From the metaLABprojects series abstract: “The volumes’ eclectic, improvisatory, idea-driven style advances the proposition that design is not merely ornamental, but a means of inquiry in its own right.”

According to Schnapp, this means that the series books

“intermingle long forms with variations on the short that play off of conventions borrowed from WWW and magazine culture. Every essay is framed by a brief visual-verbal preface and post-face. A dozen or so “windows” open up micro-perspectives on the essay’s macro-theme. There’s a linkography instead of a bibliography. The perimeter of the covers is framed by mini-icons that sum up the book’s contents; a listing of tag lines with key topics and themes is anchored to the fold running down the inside of the French flaps. Instead of an authorial index, author names are bolded in the notes. Red pages and typographical shifts are used to mark new units within the argument.”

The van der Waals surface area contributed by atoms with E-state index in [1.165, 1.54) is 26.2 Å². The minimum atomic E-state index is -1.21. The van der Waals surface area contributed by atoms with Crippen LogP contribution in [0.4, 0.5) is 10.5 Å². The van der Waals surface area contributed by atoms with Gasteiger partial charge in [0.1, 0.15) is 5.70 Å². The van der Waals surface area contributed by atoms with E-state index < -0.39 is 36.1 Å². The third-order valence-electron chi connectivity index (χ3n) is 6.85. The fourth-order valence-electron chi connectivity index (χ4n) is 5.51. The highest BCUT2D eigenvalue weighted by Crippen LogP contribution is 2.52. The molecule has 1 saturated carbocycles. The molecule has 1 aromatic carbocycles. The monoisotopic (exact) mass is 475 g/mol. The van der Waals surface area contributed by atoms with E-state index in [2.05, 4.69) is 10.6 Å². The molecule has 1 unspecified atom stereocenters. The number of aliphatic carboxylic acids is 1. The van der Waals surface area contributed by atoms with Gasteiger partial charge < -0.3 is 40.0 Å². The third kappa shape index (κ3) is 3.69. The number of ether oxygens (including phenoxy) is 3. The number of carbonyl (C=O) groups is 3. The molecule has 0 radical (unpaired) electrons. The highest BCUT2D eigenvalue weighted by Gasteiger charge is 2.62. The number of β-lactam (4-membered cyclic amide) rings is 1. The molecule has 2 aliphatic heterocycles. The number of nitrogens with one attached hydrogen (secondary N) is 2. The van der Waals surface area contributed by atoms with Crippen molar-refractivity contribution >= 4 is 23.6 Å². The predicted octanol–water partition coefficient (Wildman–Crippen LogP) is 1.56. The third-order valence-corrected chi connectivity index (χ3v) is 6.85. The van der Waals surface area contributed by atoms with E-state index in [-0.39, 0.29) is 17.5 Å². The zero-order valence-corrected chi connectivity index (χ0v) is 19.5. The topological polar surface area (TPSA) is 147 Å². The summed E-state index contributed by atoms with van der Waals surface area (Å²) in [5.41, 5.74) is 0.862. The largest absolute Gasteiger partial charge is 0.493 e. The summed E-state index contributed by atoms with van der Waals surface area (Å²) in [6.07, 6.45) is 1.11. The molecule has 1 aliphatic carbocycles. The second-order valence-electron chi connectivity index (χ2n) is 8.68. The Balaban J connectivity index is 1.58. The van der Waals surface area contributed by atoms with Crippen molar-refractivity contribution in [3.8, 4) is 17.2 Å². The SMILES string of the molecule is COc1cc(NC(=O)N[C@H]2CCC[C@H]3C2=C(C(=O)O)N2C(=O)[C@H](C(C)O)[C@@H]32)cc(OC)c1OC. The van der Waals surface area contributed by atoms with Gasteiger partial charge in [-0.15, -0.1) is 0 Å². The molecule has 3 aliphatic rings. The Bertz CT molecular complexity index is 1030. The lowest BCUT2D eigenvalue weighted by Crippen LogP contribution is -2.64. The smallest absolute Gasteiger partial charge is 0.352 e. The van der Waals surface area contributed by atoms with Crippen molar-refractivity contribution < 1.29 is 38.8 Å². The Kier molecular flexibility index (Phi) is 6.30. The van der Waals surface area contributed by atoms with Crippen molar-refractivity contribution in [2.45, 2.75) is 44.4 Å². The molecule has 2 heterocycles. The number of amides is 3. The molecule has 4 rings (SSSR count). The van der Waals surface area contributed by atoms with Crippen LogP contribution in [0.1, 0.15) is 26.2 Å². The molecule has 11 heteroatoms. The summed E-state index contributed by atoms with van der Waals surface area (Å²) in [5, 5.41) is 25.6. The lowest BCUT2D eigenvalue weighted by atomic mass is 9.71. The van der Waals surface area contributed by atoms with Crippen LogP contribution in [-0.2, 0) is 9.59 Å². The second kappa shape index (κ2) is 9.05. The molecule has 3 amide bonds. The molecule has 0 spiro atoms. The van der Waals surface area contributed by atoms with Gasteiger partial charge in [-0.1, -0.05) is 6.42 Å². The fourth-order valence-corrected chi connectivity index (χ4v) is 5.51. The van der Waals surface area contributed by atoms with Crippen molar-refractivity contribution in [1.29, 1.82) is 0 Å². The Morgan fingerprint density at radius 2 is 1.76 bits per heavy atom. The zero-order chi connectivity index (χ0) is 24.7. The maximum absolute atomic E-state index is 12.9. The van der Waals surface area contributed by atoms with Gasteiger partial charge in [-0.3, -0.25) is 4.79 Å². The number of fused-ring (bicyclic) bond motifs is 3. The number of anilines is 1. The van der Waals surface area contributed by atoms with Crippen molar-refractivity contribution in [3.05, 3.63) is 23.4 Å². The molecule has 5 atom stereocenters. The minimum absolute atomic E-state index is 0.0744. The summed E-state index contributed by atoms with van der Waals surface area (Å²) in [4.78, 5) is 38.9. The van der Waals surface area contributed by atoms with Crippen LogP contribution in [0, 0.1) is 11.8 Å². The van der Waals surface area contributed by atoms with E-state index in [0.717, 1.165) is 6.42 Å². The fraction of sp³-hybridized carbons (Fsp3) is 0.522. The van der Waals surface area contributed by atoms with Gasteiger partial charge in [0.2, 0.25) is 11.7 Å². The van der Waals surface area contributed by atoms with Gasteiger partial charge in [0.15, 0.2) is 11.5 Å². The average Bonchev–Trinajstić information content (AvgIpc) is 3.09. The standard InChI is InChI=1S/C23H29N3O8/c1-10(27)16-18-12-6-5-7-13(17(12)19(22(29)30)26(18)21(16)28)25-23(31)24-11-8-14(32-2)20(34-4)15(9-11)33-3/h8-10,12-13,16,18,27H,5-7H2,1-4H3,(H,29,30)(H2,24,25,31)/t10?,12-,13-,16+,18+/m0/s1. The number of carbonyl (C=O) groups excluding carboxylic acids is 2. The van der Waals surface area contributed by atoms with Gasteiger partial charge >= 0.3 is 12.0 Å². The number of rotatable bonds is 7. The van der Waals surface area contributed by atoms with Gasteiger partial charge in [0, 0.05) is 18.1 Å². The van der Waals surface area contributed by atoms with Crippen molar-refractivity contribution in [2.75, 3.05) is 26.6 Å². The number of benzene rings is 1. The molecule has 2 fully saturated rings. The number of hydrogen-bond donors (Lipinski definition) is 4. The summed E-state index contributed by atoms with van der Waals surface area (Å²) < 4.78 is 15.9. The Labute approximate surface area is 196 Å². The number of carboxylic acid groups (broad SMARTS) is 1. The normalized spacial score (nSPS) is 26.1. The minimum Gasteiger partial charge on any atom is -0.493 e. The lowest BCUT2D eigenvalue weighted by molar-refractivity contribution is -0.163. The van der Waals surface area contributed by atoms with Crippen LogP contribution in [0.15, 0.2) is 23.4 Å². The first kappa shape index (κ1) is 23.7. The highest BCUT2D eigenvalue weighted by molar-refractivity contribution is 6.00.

Although Schnapp is in good company with fellow series author Johanna Drucker, this sounds like “WIRED-meets-monograph” hype. For well over a decade now, the chefs, sous-chefs and diners here have been supping at STM publishers’ communal creation the Digital Object Identifier, which transformed endnotes and has already delivered the linkography. What next? A “critical linkography”, one with emoticons and thumbs-up “likes”?

But that is flip. Agreed; books are not just words strung one after another. Hyperventilation aside, by drawing on the design apparatus of graphical user interfaces, the print books in the metaLABproject series may contribute to understanding better how the printed book as information technology works and, vice versa, how in the GUI, the ebook or book in the browser, we need to evolve the apparatus by which the print book works and adapt that to our digital advantage.

I plan to buy one or two, but I hope the ebook versions are discounted. Thanks for the tip, Rick.